Suburban Conference set to realign

Back to Article
Back to Article

Suburban Conference set to realign

Julian Albright, Sports Editor

Hang on for a minute...we're trying to find some more stories you might like.

Email This Story

As of late, U. City sports teams have not come away with the most winning seasons. However, there may be an underlying cause behind it that is beyond coaches’ and players’ control.

Up until now, our conference has consisted of large schools, and powerhouses like Parkway West, Parkway Central and Ladue. It takes a bit of a history lesson to fully understand.

Decades ago, U. City was one of the bigger schools in the area, with a student body size of 2,400 in the 1970s. In the 1980s, the number dropped to 2,200 (about 525 per grade) and by 1990 the population at the high school was about 1300.

It makes sense why it would have been reasonable for us to play those schools, but that was in the past. Seeing as our current student body population is 775 as of February 2018, something needs to change.

The Suburban Conference, which encompasses 31 schools in the St. Louis suburban area, is the league in which U. City plays. According to Matt Brooks, athletic director, the Suburban Conference intends to begin dividing schools into conferences and districts by something called competitive balance. This means separating schools depending solely on their record, over everything else like size, location and rivalries.

Currently, the schools in the Suburban Conferences redistrict every two years. A school’s district differs from its conference. A district consists of the schools who play each other in “the preliminary rounds of the state tournament made up of a group of schools in a particular sport that play each other in a two year cycle,” Brooks said. “Conferences on the other hand, are a group of schools that play each other in a variety of sports on a year to year basis.”

However, one thing that districts and conferences have in common is the attempt to give them more competitive balance. The Suburban conference has 31 schools, some huge, and some small. For years U. City has been scheduled to play Parkway West and Parkway Central in conference and postseason play, both having over 2,000 students per school. Having schools like U. City, Affton, and even Clayton play those schools is unfair because a team should not have to go into the postseason knowing that they are going to get vanquished in the first game.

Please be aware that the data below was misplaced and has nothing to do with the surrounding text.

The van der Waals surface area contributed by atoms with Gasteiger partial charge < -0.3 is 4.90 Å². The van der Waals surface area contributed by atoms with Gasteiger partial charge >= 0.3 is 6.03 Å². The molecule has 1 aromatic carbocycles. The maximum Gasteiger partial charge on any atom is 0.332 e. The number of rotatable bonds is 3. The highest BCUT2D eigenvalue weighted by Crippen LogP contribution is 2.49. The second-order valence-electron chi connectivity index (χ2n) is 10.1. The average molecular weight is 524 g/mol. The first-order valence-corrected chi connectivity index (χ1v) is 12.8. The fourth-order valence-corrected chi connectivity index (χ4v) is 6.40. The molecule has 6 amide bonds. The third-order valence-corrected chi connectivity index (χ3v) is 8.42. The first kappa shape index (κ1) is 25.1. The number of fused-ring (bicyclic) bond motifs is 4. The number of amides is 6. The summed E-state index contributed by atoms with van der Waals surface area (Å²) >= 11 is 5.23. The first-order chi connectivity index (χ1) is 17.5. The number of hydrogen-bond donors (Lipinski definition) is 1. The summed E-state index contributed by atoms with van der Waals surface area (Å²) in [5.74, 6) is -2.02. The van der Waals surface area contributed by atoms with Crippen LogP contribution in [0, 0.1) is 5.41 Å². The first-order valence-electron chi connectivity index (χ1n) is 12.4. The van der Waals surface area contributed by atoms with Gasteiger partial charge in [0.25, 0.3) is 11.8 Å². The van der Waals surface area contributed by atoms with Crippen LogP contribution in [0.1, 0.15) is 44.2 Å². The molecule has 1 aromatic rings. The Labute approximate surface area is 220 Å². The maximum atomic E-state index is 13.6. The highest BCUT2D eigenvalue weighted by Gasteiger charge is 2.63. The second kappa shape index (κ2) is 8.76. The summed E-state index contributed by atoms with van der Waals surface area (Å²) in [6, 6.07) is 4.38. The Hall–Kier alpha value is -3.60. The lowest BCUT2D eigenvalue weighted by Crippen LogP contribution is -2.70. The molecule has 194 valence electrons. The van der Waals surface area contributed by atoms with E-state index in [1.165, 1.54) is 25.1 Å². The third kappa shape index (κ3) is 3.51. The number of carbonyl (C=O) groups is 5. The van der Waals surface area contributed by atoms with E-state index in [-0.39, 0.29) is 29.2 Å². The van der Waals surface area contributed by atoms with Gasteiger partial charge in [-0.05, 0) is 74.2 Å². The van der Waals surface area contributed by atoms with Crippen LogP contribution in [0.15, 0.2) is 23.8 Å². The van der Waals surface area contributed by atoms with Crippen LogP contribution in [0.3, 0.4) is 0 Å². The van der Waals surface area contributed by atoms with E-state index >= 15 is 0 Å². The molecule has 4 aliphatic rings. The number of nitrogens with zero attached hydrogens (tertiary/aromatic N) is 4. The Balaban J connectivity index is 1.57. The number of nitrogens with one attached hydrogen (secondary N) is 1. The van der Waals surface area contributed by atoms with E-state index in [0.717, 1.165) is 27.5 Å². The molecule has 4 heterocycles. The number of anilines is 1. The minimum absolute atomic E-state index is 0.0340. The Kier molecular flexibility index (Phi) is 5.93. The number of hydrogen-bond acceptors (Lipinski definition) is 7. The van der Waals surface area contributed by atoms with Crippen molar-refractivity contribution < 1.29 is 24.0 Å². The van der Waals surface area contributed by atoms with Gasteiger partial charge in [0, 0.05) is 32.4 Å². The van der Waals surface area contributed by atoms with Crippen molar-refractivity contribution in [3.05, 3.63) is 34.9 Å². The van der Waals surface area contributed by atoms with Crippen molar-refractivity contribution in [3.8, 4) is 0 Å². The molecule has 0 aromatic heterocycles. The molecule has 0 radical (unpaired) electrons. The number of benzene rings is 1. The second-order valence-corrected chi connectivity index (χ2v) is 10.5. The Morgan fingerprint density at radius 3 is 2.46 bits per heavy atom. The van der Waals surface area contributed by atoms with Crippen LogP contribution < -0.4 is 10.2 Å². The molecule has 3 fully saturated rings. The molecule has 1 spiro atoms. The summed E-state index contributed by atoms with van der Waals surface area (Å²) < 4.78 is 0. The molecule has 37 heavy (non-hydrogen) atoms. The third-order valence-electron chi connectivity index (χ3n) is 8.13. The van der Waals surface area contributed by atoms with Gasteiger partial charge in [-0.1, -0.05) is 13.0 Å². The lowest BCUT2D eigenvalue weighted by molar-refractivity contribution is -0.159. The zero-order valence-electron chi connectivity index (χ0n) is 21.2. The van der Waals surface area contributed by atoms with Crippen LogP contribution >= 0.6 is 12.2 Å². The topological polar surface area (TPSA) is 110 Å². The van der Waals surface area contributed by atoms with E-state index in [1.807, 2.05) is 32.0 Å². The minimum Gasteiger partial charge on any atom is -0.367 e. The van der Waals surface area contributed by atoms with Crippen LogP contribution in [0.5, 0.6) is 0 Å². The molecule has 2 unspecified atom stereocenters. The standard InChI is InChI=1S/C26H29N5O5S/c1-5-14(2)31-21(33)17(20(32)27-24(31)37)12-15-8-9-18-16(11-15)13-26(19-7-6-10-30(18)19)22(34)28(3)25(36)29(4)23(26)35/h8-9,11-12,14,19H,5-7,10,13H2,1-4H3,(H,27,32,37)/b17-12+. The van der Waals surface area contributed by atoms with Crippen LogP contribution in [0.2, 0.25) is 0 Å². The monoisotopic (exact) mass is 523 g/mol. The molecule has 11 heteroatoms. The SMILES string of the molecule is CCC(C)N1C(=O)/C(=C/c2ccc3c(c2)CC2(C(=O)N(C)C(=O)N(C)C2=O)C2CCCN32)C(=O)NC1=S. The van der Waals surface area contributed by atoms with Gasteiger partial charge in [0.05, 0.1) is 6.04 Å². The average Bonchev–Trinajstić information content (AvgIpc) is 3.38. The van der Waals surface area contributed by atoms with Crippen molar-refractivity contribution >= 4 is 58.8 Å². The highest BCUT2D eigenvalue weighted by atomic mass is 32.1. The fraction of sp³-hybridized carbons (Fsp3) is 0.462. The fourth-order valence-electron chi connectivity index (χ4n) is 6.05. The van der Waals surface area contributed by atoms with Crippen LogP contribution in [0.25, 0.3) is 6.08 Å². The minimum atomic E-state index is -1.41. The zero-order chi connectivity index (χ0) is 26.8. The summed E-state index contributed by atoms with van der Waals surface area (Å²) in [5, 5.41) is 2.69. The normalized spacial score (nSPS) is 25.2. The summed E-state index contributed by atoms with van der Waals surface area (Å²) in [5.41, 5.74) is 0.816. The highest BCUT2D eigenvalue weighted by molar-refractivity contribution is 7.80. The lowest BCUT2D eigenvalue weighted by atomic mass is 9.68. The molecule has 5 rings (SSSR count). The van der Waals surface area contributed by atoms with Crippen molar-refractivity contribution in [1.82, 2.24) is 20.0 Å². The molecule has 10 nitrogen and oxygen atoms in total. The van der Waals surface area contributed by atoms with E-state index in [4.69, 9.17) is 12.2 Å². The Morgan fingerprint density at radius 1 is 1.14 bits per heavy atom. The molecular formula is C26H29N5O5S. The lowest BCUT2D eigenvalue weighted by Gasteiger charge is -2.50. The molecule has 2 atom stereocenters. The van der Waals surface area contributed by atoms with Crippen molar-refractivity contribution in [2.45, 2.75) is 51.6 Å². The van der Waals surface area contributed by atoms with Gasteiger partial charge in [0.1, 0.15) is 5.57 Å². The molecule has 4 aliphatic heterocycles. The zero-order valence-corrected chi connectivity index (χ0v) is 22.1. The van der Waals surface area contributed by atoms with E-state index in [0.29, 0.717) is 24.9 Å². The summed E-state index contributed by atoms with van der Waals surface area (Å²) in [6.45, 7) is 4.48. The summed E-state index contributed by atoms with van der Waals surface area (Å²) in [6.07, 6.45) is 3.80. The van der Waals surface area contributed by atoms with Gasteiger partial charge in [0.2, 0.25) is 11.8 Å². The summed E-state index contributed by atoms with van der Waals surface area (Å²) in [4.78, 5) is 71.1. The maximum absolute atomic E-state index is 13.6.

As a result, the Suburban Conference plans for the 2018-2020 seasons include putting schools in pools. A pool is a subgroup of schools within the Suburban Conference that play each other in a particular sport. This means that when we play “conference” games, we will actually be playing the teams in our pool. It also means that the schools in our pool for one sport can be different than the schools in the pool for another sport.

U. City’s pool will consist of Affton, Clayton, Normandy, Northwest, Parkway North, Seckman and Fox. Clearly, it’s apparent that more equality has been distributed into the pools.

The overall purpose of this realignment is so that every team in each pool can go into games with an equal chance to win, hopefully eliminating domination of certain schools.

The biggest roadblock to this is football which can make the situation problematic. Generally, football is one of the most popular high school sports media wise, and is prominent at many schools. This magnification of football pressures schools into scheduling early for football.

“I would say this pressure on football is driven mainly on two factors: number of games and emphasis on football in the community,” said Brooks.

Having to schedule football earlier than other sport takes away from competitive balance because if a school is scheduling two to three, even five years and more into the future, there’s no telling how good a team will be.

Gabe Sekou, senior wrestler, does not think conferences should be realigned.

“To me [realigning conferences] ruins competitiveness because you should want to play the very best,” said Sekou.

Sekou’s argument is that if a team is in a conference where all the teams are equal, that team will never get any better. If a team continues to get pounded with competition, they will eventually prevail.

“If you want to be the best, you have to play the best,” said Sekou.